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Guest Message by DevFuse
 

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* * * * * 1 votes

Foiled Again


Best Answer Prime, 15 December 2012 - 06:54 PM

I have enjoyed this problem. It looks like something original in the old family of weighting problems. The solution I found seems to be the only solution.

Spoiler for Solution

I am curious as to how this problem was constructed.

Go to the full post


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9 replies to this topic

#1 plainglazed

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Posted 09 December 2012 - 05:11 PM

There is a problem at Story's Chocolate Coins factory  ...and at the busiest time of year  ...and with their most popular product - the twenty seven piece gold coin purse.  Apparently silver foiled coins are being misdirected to the gold foiling lines and being refoiled.  Like the standard gold coins, these twice wrapped coins are perfectly identical to each other and visually identical to the standard gold coin in every way unless weighed; the second wrapping making them slightly heavier.  Four such coins are some how finding their way into each twenty seven piece gold coin purse this season.  Which just goes to show, not every Story's chocolate filled gold coin has a silver lining.  All right, all right, the puzzle: using a balance scale twice, find four standard gold coins from one of this season's twenty seven piece gold coin purses.


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#2 plasmid

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Posted 14 December 2012 - 12:27 AM

I can come close, but not quite get this one yet. But to get started:

 

Spoiler for at least three silverless coins in two weighings (and at least four most of the time)

Are we allowed to use shenanigans like putting stacks of coins at different distances from the fulcrum of the balance? If so then it should become easier.


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#3 TimeSpaceLightForce

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Posted 14 December 2012 - 07:18 PM

Spoiler for

 

Hi ,i just joined this awsome place you have ..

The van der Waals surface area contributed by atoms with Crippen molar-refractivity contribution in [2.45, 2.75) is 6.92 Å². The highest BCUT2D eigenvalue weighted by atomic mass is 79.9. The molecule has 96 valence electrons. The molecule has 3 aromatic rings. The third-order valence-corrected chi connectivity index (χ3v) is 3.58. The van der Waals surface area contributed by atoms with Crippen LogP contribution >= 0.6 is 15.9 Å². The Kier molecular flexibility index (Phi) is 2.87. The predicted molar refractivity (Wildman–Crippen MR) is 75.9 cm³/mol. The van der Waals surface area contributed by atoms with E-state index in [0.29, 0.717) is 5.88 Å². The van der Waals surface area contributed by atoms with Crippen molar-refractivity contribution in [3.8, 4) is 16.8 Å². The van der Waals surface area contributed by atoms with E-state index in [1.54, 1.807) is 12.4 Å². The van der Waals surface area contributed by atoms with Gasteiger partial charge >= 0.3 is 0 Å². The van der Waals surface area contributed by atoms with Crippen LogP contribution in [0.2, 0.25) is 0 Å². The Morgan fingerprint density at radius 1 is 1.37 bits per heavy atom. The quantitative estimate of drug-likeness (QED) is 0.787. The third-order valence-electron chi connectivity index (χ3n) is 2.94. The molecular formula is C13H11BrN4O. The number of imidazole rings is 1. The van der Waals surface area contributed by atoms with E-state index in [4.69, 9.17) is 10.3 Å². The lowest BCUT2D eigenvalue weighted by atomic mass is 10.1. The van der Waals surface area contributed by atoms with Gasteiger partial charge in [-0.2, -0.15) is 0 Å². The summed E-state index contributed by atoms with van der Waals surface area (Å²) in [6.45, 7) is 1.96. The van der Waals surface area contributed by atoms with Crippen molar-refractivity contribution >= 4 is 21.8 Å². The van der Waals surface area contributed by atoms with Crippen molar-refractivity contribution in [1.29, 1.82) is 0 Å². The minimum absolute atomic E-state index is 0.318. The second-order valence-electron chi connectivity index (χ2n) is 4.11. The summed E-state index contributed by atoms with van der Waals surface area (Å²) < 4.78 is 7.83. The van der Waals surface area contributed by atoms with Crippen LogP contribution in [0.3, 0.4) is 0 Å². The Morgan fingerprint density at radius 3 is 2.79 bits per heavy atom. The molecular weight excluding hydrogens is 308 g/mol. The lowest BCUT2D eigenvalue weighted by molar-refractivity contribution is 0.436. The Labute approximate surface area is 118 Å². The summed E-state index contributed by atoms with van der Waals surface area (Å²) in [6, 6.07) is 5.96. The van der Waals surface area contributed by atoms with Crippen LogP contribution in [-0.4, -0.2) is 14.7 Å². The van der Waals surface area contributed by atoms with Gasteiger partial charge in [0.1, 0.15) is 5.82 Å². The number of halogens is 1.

i like puzzle solutions , thanks


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#4 plainglazed

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Posted 14 December 2012 - 08:02 PM

hello plasmid - great start.  CaptainEd offered a solution isolating one standard coin before we seemed to have lost a day of posts earlier in the week.  in responding to him, had mentioned i thought this was a good puzzle.  not mine but reinterpretted another involving more coins.  thought maybe twenty seven would provoke maths substantiating no solution possible since most all of the coin weighing puzzles i've witnessed on this site tend to work out with powers of three.  why i thought it was good was a seemingly natural progression from dumbfounded, to one coin, three, and now onto four.  can assure you no shenanigans required.  good luck.

 

and hello TimeSpaceLightForce - welcome to BrainDen!  nice work in your above proposed solution.  do think you omitted one possibility.  if, after your first comparison balances, your second comparison could be 5* = 5 *    3 or  5 = 5      3**.  hope you'll give it another go.  cheers  


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#5 Prime

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Posted 15 December 2012 - 06:54 PM   Best Answer

I have enjoyed this problem. It looks like something original in the old family of weighting problems. The solution I found seems to be the only solution.

Spoiler for Solution

I am curious as to how this problem was constructed.


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Past prime, actually.


#6 TimeSpaceLightForce

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Posted 17 December 2012 - 07:39 AM

Spoiler for

 

Pls. note the previous post..TY


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#7 TimeSpaceLightForce

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Posted 17 December 2012 - 08:19 AM

Spoiler for

missed again..


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#8 TimeSpaceLightForce

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Posted 17 December 2012 - 05:53 PM

Spoiler for

Edited by TimeSpaceLightForce, 17 December 2012 - 05:54 PM.

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#9 Prime

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Posted 17 December 2012 - 09:09 PM

Spoiler for

Nice economical notation. For the sake of completness, the following is the enumeration for the 2nd weighing:

Spoiler for 2nd weighing enumeration


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Past prime, actually.


#10 plainglazed

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Posted 18 December 2012 - 02:00 AM

Nice solve Prime and TimeSpaceLightForce.  As i had mentioned, this is not an original puzzle of mine.  It was "reworked" from an Alexander Chapovalov question on the 2010 Euler Math Olympiad where one standard coin in 100 is asked to be found and then the subsequent discussion on the max number of standard coins that can be found out of 100. 


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